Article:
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A strategy for the comparative analysis of serum proteomes for the discovery of biomarkers for hepatocellular carcinoma.

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Proteomics. 2003 May 3 (5).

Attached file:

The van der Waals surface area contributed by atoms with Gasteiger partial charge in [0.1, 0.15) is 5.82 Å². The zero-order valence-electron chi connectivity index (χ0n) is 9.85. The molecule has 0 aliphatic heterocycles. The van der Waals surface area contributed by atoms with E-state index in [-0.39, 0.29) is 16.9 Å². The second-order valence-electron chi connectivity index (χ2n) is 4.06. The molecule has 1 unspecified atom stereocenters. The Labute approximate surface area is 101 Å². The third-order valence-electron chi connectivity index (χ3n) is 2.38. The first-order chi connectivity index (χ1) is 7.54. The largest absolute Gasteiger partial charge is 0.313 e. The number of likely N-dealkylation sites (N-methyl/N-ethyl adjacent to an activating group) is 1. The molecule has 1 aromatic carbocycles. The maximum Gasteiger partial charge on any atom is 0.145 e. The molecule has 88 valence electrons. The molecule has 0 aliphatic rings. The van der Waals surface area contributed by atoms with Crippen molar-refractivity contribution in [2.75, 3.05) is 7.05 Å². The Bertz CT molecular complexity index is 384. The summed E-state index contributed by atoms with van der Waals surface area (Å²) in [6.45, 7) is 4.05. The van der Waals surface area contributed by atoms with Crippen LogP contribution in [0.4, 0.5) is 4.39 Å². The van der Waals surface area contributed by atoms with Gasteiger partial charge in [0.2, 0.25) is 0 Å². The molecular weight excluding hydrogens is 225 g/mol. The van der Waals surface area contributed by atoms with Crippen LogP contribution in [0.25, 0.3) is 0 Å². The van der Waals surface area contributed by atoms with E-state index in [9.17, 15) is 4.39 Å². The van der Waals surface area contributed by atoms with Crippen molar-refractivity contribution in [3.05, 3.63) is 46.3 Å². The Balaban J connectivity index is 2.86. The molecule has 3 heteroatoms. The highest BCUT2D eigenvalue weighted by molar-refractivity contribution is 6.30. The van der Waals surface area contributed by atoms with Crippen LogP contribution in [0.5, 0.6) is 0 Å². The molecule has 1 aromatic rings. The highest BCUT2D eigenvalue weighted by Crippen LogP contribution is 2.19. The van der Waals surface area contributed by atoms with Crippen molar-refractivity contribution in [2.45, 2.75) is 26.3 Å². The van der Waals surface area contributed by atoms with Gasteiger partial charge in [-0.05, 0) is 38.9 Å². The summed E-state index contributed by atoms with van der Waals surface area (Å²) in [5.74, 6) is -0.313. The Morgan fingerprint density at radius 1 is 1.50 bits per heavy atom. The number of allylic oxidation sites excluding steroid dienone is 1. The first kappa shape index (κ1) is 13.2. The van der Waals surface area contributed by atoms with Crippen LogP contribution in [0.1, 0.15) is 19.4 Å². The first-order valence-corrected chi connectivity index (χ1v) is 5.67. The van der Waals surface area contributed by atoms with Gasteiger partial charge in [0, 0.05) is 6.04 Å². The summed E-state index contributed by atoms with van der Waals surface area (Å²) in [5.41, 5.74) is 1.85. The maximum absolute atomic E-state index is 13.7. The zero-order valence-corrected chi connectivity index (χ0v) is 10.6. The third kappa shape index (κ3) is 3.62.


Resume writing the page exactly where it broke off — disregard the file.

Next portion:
Many of the emerging technologies for the global evaluation of gene expression, at both the RNA and protein level, are being applied to the problem of finding biomarkers for human disease progression. These analyses can be made difficult, however, by variation between samples that arises from both technical and nondisease related physiological or genetic causes. In an effort to identify serum polypeptides whose presence or absence correlates with the clinical status of patients at high risk for hepatocellular carcinoma (HCC), we have developed a strategy that helps to focus the analysis on meaningful changes in protein levels above the background of variation. For the current study we divided the patient population into four clinically defined diagnostic groups that represent a generally increasing risk for HCC. Chronic infection with hepatitis B virus (HBV) is a major risk factor for HCC and our groups included patients with no indication of liver disease (healthy), those with inactive chronic HBV, those with active chronic HBV, and patients with a diagnosis of HCC and history of chronic HBV infection. Serum polypeptides from these patients were first analyzed in two-dimensional gels by combining the serum from patients in each of the four groups to generate composite gel profiles. Analysis of these composite gels allowed us to identify two relatively abundant features that were reduced in the HCC group as compared to the healthy group. Tryptic fragment mass fingerprinting identified the features as a carboxy terminal fragment of complement C3 and an isoform of apolipoprotein A1. These two features were examined by two-dimensional gel electrophoresis of serum from each individual in the four groups in order to verify that the inter-group differences seen in composite gels reported changes in abundance for most members of the group, rather than extreme changes for a small fraction of the group. These preliminary studies suggest that a proteomic methodology can be used for the identification of serum biomarkers for HCC and other liver disease.

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